#jsDisabledContent { display:none; } My Account | Register | Help

Article Id: WHEBN0000212619
Reproduction Date:

 Title: Whitehead problem Author: World Heritage Encyclopedia Language: English Subject: Collection: Publisher: World Heritage Encyclopedia Publication Date:

In group theory, a branch of abstract algebra, the Whitehead problem is the following question:

Is every abelian group A with Ext1(A, Z) = 0 a free abelian group?

Shelah (1974) proved that Whitehead's problem is undecidable within standard ZFC set theory.

## Contents

• Refinement 1
• Shelah's proof 2
• Discussion 3
• References 5

## Refinement

The condition Ext1(A, Z) = 0 can be equivalently formulated as follows: whenever B is an abelian group and f : BA is a surjective group homomorphism whose kernel is isomorphic to the group of integers Z, then there exists a group homomorphism g : AB with fg = idA. Abelian groups A satisfying this condition are sometimes called Whitehead groups, so Whitehead's problem asks: is every Whitehead group free?

Caution: The converse of Whitehead's problem, namely that every free abelian group is Whitehead, is a well known group-theoretical fact. Some authors call Whitehead group only a non-free group A satisfying Ext1(A, Z) = 0. Whitehead's problem then asks: do Whitehead groups exist?

## Shelah's proof

```showed that,  given the canonical ZFC axiom system, the problem is independent of the usual axioms of set theory. More precisely, he showed that:
```

Since the consistency of ZFC implies the consistency of either of the following:

Whitehead's problem cannot be resolved in ZFC.

## Discussion

J. H. C. Whitehead, motivated by the second Cousin problem, first posed the problem in the 1950s. Stein (1951) answered the question in the affirmative for countable groups. Progress for larger groups was slow, and the problem was considered an important one in algebra for some years.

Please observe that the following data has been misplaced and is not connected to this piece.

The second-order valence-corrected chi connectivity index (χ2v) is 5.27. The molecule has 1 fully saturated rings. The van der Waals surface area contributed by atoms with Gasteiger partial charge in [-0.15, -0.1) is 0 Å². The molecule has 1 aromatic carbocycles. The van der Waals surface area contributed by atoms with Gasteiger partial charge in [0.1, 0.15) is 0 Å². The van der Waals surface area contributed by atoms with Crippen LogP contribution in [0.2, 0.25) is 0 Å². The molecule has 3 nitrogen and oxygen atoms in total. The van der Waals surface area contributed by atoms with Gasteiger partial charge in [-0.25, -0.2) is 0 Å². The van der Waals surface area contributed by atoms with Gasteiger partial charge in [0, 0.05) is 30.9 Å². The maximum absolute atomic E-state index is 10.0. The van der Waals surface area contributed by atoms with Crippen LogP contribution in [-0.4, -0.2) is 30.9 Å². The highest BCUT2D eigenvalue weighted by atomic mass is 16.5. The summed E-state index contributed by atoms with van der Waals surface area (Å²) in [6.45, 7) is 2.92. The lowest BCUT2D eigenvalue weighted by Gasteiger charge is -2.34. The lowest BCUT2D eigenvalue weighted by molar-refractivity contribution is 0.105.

Shelah's result was completely unexpected. While the existence of undecidable statements had been known since Gödel's incompleteness theorem of 1931, previous examples of undecidable statements (such as the continuum hypothesis) had all been in pure set theory. The Whitehead problem was the first purely algebraic problem to be proved undecidable.

```later showed that the Whitehead problem remains undecidable even if one assumes the Continuum hypothesis. The Whitehead conjecture is true if all sets are constructible. That this and other statements about uncountable abelian groups are provably independent of ZFC shows that the theory of such groups is very sensitive to the assumed underlying set theory.
```

## References

• An expository account of Shelah's proof.
This article was sourced from Creative Commons Attribution-ShareAlike License; additional terms may apply. World Heritage Encyclopedia content is assembled from numerous content providers, Open Access Publishing, and in compliance with The Fair Access to Science and Technology Research Act (FASTR), Wikimedia Foundation, Inc., Public Library of Science, The Encyclopedia of Life, Open Book Publishers (OBP), PubMed, U.S. National Library of Medicine, National Center for Biotechnology Information, U.S. National Library of Medicine, National Institutes of Health (NIH), U.S. Department of Health & Human Services, and USA.gov, which sources content from all federal, state, local, tribal, and territorial government publication portals (.gov, .mil, .edu). Funding for USA.gov and content contributors is made possible from the U.S. Congress, E-Government Act of 2002.

Crowd sourced content that is contributed to World Heritage Encyclopedia is peer reviewed and edited by our editorial staff to ensure quality scholarly research articles.

By using this site, you agree to the Terms of Use and Privacy Policy. World Heritage Encyclopedia™ is a registered trademark of the World Public Library Association, a non-profit organization.